A man without a name sneaks stealthily into deserted underground tunnels carefully hidden when the world was overturned. He reads forbidden manuscripts, and presses strange wires together—watching them glow with wide eyes. He has never seen his own face. He speaks using only the pronoun “we”—his identity tied to his role of “street sweeper” and the collective “brotherhood.” Edging further and further away from the safe common knowledge shoved down his throat throughout 15 years of schooling, the man comes closer to discovering the “forbidden” word of his ancestors who have been erased. It is a word to be killed for—a single syllable with too much power for the world leaders to contain. It is against the law to be alone or step outside of the carefully considered zones of society. “We are nothing. Mankind is all. By the grace of our brothers are we allowed our lives. We exist through, by and for our brothers who are the State. Amen” they utter every night before they fall into 100 separate white beds in bare white rooms. This man will break the system of the brotherhood in two. He will re-discover electricity, dare to love, and thrive in prohibited independence.
This is the portrait of subject Equality 7-2521 that author Ayn Rand paints in her short ingenious dystopic novel Anthem. Set in a future world of carefully defined roles, complete dependence, and no knowledge of the evil and forbidden word “I,” Rand offers up a vision of what a society would look like if we simply started over. Reading her intricately detailed description of this “back to the future” society as the wheels spun beneath me on a Greyhound bus, I was reminded of our discussion in class today about the complete re-structuring of the system. Referencing McDonough’s article, we talked about the metaphor of traveling 100 miles per hour in the wrong direction and how important it is to turn around rather than merely slow down. Ayn Rand paints a picture of what would happen if this were taken literally. What if, completely disillusioned by our abuse of technology and its negative impact upon our environment and time-impoverished and meaningless relationship filled lives, we decided to get rid of it all and opt for a do-over? Would we come to the same conclusions over time? Are we destined to destroy when we inevitably discover ways to make life more “efficient?”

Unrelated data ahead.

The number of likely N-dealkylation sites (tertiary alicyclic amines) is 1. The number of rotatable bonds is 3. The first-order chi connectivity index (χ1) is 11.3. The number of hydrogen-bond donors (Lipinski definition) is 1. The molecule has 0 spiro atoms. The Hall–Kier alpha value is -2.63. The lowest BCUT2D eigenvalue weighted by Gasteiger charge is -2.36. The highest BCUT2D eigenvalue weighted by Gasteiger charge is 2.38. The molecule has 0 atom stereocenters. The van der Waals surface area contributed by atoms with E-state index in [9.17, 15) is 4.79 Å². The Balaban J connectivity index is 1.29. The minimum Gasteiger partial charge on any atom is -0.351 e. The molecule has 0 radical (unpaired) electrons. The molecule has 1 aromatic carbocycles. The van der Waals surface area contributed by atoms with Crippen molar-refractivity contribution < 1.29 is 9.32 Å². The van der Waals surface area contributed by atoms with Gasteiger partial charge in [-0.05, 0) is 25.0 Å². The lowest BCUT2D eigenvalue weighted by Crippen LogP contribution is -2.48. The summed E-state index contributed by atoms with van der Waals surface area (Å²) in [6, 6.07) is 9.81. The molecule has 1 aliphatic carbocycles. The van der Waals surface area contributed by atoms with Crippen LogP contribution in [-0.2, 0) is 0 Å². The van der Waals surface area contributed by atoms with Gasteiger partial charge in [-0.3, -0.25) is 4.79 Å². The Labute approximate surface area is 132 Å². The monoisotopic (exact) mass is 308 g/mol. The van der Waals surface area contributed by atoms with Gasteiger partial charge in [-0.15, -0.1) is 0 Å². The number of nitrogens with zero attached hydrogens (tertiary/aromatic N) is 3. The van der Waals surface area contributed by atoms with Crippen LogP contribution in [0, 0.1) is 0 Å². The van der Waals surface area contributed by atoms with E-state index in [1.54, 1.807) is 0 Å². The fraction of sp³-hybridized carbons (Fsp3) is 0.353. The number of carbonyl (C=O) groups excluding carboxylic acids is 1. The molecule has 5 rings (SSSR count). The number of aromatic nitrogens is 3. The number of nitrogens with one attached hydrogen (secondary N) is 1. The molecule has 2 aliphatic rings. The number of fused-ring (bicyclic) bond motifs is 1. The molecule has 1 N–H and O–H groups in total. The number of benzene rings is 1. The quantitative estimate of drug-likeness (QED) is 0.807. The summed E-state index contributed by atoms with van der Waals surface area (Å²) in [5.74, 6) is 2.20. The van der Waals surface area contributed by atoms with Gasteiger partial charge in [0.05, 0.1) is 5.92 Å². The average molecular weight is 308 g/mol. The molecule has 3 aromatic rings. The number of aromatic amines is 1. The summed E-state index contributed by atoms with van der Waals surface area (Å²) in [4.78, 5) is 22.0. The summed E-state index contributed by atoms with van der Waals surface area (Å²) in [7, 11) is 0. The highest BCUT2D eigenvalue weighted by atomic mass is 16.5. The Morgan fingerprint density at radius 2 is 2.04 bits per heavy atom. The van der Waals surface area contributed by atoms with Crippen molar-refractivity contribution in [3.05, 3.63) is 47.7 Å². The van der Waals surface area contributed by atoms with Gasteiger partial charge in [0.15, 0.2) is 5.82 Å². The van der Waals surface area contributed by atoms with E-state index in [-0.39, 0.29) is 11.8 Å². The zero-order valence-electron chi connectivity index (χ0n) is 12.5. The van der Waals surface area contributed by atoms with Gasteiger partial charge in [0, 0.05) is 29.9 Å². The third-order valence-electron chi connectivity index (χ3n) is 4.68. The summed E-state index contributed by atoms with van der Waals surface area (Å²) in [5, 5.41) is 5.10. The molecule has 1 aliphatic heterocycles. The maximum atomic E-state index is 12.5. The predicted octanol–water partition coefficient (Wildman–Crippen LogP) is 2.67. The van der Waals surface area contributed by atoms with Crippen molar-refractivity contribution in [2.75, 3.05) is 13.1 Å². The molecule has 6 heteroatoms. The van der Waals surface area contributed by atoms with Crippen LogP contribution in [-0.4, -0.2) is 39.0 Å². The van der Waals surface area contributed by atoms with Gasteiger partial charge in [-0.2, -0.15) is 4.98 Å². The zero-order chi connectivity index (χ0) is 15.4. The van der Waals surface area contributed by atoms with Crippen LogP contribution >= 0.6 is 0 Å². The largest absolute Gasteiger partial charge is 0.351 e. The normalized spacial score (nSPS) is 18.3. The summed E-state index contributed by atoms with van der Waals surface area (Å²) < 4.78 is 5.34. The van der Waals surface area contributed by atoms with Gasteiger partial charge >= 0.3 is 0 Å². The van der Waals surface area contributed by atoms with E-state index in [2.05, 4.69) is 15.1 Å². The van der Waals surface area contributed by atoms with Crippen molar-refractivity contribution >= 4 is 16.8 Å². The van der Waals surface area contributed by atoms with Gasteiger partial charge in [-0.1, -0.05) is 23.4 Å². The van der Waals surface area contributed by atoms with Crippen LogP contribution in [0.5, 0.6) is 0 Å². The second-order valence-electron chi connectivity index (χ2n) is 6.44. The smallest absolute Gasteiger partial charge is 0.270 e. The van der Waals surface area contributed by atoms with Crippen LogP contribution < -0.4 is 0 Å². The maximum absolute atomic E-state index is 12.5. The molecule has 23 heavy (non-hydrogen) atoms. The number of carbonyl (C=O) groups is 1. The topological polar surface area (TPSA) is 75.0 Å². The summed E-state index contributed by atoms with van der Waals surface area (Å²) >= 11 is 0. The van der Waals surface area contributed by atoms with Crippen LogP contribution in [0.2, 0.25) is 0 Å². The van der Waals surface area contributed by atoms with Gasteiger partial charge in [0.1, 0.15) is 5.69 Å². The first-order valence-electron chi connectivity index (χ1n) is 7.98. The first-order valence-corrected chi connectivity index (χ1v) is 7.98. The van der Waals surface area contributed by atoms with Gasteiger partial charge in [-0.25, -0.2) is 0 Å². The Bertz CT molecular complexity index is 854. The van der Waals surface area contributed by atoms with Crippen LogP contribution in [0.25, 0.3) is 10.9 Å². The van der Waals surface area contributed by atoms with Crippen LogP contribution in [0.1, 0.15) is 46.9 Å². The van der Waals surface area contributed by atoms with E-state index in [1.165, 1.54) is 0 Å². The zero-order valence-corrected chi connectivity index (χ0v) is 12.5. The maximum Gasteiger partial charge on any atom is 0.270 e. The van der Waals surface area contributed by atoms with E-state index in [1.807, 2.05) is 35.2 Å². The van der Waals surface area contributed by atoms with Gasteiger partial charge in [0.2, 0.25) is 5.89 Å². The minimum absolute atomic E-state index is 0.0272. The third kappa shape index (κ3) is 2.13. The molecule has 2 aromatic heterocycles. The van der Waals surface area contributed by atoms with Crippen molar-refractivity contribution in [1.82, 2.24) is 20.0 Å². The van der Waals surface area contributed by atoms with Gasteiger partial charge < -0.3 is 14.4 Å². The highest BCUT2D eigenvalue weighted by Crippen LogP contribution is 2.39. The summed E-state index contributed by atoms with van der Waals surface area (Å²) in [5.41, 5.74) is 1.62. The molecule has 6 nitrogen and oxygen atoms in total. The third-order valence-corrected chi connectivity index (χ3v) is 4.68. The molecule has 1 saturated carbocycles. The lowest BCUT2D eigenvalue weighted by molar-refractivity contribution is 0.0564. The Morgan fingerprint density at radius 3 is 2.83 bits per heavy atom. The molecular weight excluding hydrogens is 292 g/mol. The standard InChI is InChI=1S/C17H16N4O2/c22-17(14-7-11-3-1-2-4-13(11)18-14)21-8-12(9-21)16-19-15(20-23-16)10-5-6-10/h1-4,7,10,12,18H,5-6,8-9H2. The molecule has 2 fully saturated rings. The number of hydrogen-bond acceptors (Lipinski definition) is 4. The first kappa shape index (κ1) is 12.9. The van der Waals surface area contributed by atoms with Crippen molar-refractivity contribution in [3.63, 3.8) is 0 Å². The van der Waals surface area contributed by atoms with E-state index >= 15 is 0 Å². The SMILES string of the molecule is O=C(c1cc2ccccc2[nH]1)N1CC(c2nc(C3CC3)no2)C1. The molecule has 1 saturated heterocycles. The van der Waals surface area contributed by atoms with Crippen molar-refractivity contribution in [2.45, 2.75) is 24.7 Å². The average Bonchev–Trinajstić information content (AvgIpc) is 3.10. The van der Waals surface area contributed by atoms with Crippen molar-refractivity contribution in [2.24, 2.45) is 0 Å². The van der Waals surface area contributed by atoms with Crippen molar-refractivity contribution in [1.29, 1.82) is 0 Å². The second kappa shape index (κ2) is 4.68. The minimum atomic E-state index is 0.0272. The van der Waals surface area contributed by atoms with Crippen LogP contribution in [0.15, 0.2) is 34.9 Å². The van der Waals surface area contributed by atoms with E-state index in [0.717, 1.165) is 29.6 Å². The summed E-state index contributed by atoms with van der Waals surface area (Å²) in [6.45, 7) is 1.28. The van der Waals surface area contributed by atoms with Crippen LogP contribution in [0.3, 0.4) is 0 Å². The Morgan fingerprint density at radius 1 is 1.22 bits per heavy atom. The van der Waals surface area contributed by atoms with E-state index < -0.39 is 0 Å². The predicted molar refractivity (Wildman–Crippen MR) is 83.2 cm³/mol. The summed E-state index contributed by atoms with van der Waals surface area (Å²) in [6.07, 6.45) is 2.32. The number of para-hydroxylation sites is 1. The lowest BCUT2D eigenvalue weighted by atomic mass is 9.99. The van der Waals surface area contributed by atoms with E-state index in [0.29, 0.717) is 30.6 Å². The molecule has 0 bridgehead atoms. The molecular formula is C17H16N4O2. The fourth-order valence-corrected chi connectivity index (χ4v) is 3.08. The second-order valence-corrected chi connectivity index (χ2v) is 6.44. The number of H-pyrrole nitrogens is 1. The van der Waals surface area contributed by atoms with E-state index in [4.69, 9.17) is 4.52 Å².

Rand gives us a society that functions on the basis a strictly enforced declaration of dependence. It is a society where the candle is a revolutionary invention, and where the release of technology is limited. All work together, and the environment lies nearly untouched. Rand’s main character is a rebel in this society—a man who dares to spend time alone, discovers electricity, and runs away to the mountains to work toward re-structuring society yet again—this time using the knowledge of the hidden past. Knowledge of individuality. The book is set up to have us rooting for Equality 7-2521 to succeed in his rebellion. We see him as a hero—a man repeating the history we have come to worship in a world where it has been undone. Though I supported him in his romantic escapades with a woman he called “the golden one” and urged him on as he escaped his suffocating and pre-determined life to find solace and knowledge among the trees, I wondered if there were some things we could learn from the society he escaped. I do think that we need to acknowledge our dependence—not just in our own small communities, but across the globe.
There is a tribe of people in West Africa called the Kabre whose entire lives are centered upon exchange and the formation of relationships. They raise their children to be incomplete—always conscious of their debt to their parents, communities, ancestors, and of their connections to cultures all over the world. We in the “civilized” and “first” world look at them as “backward” and “traditional.” We don’t take the time to realize that we and they are completely intertwined. There are connections in history, commerce, identity, and modernity.
Rand’s world is extreme, but there’s still something appealing about it. I don’t think that we should all become mindless mantra-chanting people without the ability to refer to ourselves in first person, but I do think that learning to understand our dependence on one another could be useful in the long run. If we stopped competing for the right to deplete the earth’s resources, and we worked together to find solutions to turn this metaphorical car around, perhaps life seven generations down the road would look a lot brighter.